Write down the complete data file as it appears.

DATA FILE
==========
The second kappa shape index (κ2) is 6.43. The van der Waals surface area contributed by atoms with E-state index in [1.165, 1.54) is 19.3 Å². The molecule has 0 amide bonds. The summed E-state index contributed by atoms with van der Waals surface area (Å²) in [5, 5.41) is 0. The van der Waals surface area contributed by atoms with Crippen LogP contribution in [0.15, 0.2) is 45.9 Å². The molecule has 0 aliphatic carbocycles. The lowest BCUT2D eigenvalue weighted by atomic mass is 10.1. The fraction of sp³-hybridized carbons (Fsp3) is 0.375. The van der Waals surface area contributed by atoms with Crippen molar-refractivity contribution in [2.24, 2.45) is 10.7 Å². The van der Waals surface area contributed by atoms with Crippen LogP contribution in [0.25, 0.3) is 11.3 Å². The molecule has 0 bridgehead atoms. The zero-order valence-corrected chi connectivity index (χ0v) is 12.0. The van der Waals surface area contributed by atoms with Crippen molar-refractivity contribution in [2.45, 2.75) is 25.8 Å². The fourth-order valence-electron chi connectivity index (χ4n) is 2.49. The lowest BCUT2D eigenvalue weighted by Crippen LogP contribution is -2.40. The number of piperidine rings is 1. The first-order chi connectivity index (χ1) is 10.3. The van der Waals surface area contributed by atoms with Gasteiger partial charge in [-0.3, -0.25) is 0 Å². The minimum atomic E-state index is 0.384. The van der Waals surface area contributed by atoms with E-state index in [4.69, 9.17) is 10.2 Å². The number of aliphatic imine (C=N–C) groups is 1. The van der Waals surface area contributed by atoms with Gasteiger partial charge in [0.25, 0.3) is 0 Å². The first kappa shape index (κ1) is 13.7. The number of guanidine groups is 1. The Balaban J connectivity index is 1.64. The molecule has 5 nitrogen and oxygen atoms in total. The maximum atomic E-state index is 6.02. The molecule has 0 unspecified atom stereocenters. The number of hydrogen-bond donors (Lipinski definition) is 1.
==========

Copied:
The second kappa shape index (κ2) is 6.43. The van der Waals surface area contributed by atoms with E-state index in [1.165, 1.54) is 19.3 Å². The molecule has 0 amide bonds. The summed E-state index contributed by atoms with van der Waals surface area (Å²) in [5, 5.41) is 0. The van der Waals surface area contributed by atoms with Crippen LogP contribution in [0.15, 0.2) is 45.9 Å². The molecule has 0 aliphatic carbocycles. The lowest BCUT2D eigenvalue weighted by atomic mass is 10.1. The fraction of sp³-hybridized carbons (Fsp3) is 0.375. The van der Waals surface area contributed by atoms with Crippen molar-refractivity contribution in [2.24, 2.45) is 10.7 Å². The van der Waals surface area contributed by atoms with Crippen LogP contribution in [0.25, 0.3) is 11.3 Å². The molecule has 0 bridgehead atoms. The zero-order valence-corrected chi connectivity index (χ0v) is 12.0. The van der Waals surface area contributed by atoms with Crippen molar-refractivity contribution in [2.45, 2.75) is 25.8 Å². The fourth-order valence-electron chi connectivity index (χ4n) is 2.49. The lowest BCUT2D eigenvalue weighted by Crippen LogP contribution is -2.40. The number of piperidine rings is 1. The first-order chi connectivity index (χ1) is 10.3. The van der Waals surface area contributed by atoms with Gasteiger partial charge in [-0.3, -0.25) is 0 Å². The minimum atomic E-state index is 0.384. The van der Waals surface area contributed by atoms with E-state index in [4.69, 9.17) is 10.2 Å². The number of aliphatic imine (C=N–C) groups is 1. The van der Waals surface area contributed by atoms with Gasteiger partial charge in [0.25, 0.3) is 0 Å². The first kappa shape index (κ1) is 13.7. The number of guanidine groups is 1. The Balaban J connectivity index is 1.64. The molecule has 5 nitrogen and oxygen atoms in total. The maximum atomic E-state index is 6.02. The molecule has 0 unspecified atom stereocenters. The number of hydrogen-bond donors (Lipinski definition) is 1.